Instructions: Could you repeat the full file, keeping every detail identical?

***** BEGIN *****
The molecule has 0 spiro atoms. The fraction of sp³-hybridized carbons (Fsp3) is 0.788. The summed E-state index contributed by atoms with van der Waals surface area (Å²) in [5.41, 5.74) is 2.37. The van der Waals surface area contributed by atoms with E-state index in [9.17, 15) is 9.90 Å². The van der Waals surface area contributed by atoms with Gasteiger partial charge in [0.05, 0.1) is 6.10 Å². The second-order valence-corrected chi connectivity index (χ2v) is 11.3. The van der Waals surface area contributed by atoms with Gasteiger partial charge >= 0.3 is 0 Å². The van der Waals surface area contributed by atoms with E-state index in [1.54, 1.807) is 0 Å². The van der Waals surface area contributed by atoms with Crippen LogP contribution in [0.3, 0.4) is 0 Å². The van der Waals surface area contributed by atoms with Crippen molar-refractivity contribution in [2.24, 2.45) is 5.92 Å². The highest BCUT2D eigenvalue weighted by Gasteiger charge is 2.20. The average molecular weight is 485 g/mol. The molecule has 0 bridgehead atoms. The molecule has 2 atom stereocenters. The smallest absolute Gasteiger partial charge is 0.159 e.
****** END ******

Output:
The molecule has 0 spiro atoms. The fraction of sp³-hybridized carbons (Fsp3) is 0.788. The summed E-state index contributed by atoms with van der Waals surface area (Å²) in [5.41, 5.74) is 2.37. The van der Waals surface area contributed by atoms with E-state index in [9.17, 15) is 9.90 Å². The van der Waals surface area contributed by atoms with Gasteiger partial charge in [0.05, 0.1) is 6.10 Å². The second-order valence-corrected chi connectivity index (χ2v) is 11.3. The van der Waals surface area contributed by atoms with Gasteiger partial charge >= 0.3 is 0 Å². The van der Waals surface area contributed by atoms with E-state index in [1.54, 1.807) is 0 Å². The van der Waals surface area contributed by atoms with Crippen LogP contribution in [0.3, 0.4) is 0 Å². The van der Waals surface area contributed by atoms with Crippen molar-refractivity contribution in [2.24, 2.45) is 5.92 Å². The highest BCUT2D eigenvalue weighted by Gasteiger charge is 2.20. The average molecular weight is 485 g/mol. The molecule has 0 bridgehead atoms. The molecule has 2 atom stereocenters. The smallest absolute Gasteiger partial charge is 0.159 e.